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What is something you WISH you knew ?

What tutorials are taught by people who shouldn't be making tutorials.

What developers, musicians, artists, and or publishers are utterly toxic, like who to avoid, because they'll always use you. There's a lot of great people out there, but my first few years, I found the worst in the development community.

That it would take a long time before there was Nintendo support of any kind, but now Switch support is available.
 
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that it's gonna make my future be an endless stretch of banning spam bots
Can I help?

What is something you wish someone told you before heading into the marvelous world of GMS ?
gmcallback_ (basically a way to make JavaScript and GML talk to eachother.) If I knew about it in 2012-2013 I would have been able to close deals with five different HTML5 game publishers which would have given me a budget for my next title, and allowed me to build relationships with publishers during the gold-rush. Sadly, I wasn't able to implement their API's... but that's a personal problem

This link has some great insights: https://forum.yoyogames.com/index.php?threads/common-pitfalls-in-mid-large-scale-projects.72096/ if you're a beginner, some of these may be above your understanding... but it wouldn't hurt to read through them, anyway. The road ahead of you is long and winding, but knowing what's ahead may help you find your way.

¯\_(ツ)_/¯
 
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Run away while you still can.
Nope, I hate to run. Also, I like it here. Actually, it's my favorite place in the world wide web ... this is the only exception

Anyway, I'd have appreciated someone telling me to ignore DnD and go straight for GML. Couldn't get the hang of DnD at all, it was too cumbersome for me to keep switching between mouse and keyboard all the time. When I tried GML a few months later, it went much smoother.
My experience was exactly the opposite. Everyone and their cousin told me to learn GML when I was starting out... and here I am 13 years later with an "intermediate at best" understanding of it. Maybe a few more years of DND would have been good for me while I learned the fundamentals of programming. It's hard to say... I think some people are hard-wired for programming; others simply aren't. My advice is to do what's most comfortable for you.

Either way, this is probably a good link if you are struggling: https://www.yoyogames.com/blog/540/education-learning-to-program

- - -
 
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Xer0botXer0

Senpai
Come to think of it, It would've been nice to have a tutor, or rather.. don't leave that programming job!
Buuut yeah.

Either way it would've improved my understanding of programming, and I'd have a lot more research material in my brain
 
CTRL + S often (this was especially true in the case in GMS 1.4, not as critical in GMS 2.0, but I still recommend it after you make any important changes, as some things like editing a sprite are not committed to disk immediately)

Make sure you have a good backup system. Use source control if possible.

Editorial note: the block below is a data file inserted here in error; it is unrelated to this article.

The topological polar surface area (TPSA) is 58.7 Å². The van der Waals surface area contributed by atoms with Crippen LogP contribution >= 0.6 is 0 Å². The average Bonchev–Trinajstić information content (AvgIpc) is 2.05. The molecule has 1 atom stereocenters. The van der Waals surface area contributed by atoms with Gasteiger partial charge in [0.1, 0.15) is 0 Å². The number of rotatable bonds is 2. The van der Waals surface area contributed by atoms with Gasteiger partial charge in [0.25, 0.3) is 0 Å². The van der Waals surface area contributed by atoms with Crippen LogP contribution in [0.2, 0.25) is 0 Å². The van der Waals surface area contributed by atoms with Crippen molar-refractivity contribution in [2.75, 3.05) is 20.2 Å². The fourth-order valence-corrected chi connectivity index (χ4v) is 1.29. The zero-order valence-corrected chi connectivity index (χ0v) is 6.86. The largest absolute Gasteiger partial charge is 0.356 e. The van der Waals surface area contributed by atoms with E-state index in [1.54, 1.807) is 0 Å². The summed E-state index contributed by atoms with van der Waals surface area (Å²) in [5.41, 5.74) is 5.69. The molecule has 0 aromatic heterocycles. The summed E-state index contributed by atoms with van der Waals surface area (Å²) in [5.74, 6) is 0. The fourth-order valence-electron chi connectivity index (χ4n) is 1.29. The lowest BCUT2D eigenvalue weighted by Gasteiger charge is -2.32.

ceaselessly

Member
Stick with it.

Used GM a lot in the GM5 through GM7 era, fell off around GM8 and bought GMS2 in 2017. There was about six or so years in there that I didn't touch Game Maker at all, and I wish someone had encouraged me to stick with it.

No use fretting over lost time, but still something I would change if I could. :)
 

Let's Clone

Member
I wish I found about about game development, or programming in general, waaay sooner in life.
I was in my early 20's (almost 30 now) when I randomly decided to take my first programming class at university (Processing). It was the perfect outlet for my affinity towards math and art and the younger me would have had an absolutely blast with it!
But the time lost hasn't changed the fact that this is something I will be doing for the rest of my life.
 

Samuel Venable

Time Killer
I wish I knew initially there are other tools available that suit my needs. While I like working with GameMaker, and still do, I like working with multiple game engines, languages, and communities. It helps me build more experience not being confined to one engine/language. But I'm going to keep the rest on that topic to myself.
 
Go to college for computer science.

Well, actually... a lot of people told me that.

... still, though. I'm probably a LOT more successful in the timeline where someone got through to me. Even if I flunked out (which is almost a certainty) I suspect that having SOME SORT of foundation would pay dividinds. My inability to program limits my ability to design on a daily basis.

The honest truth about my career is...

nothing.gif

It's purple... the same color as all the other ribbons.
 
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Freddy Jones

Your Main Detective
I wish someone told me it would be impossible to find anything like Game Maker again paid or free. You will never find anything that does what Game Maker does as conveniently, with reliability, so many targets, and with as good of performance as Game Maker. I spent so much of my life thinking I was a good programmer and that what I enjoyed was programming - but nope. A wasted a good chunk of my life moving away from Game Maker because the tool started to crash on my computer all the time and I had nothing else to go to. I felt pretty much trapped and thought I should start venturing out to "real projects" and "real languages". God, I wish I knew what I knew now because I would have never went into computer science or looked to learn all the languages I learned which was just completely useless for me. Even looking into all the other engines and frameworks, it's all terrible. Like, I know how to use them and I solved a lot of the "hardships or get used to's" but literally nothing will satisfy the absolutely clear simplicity of the workflow Game Maker provides. It's got everything you need to make a game and doesn't (or at least it didn't) force you to write your code any one way and didn't yell at you when it thought you weren't doing things right.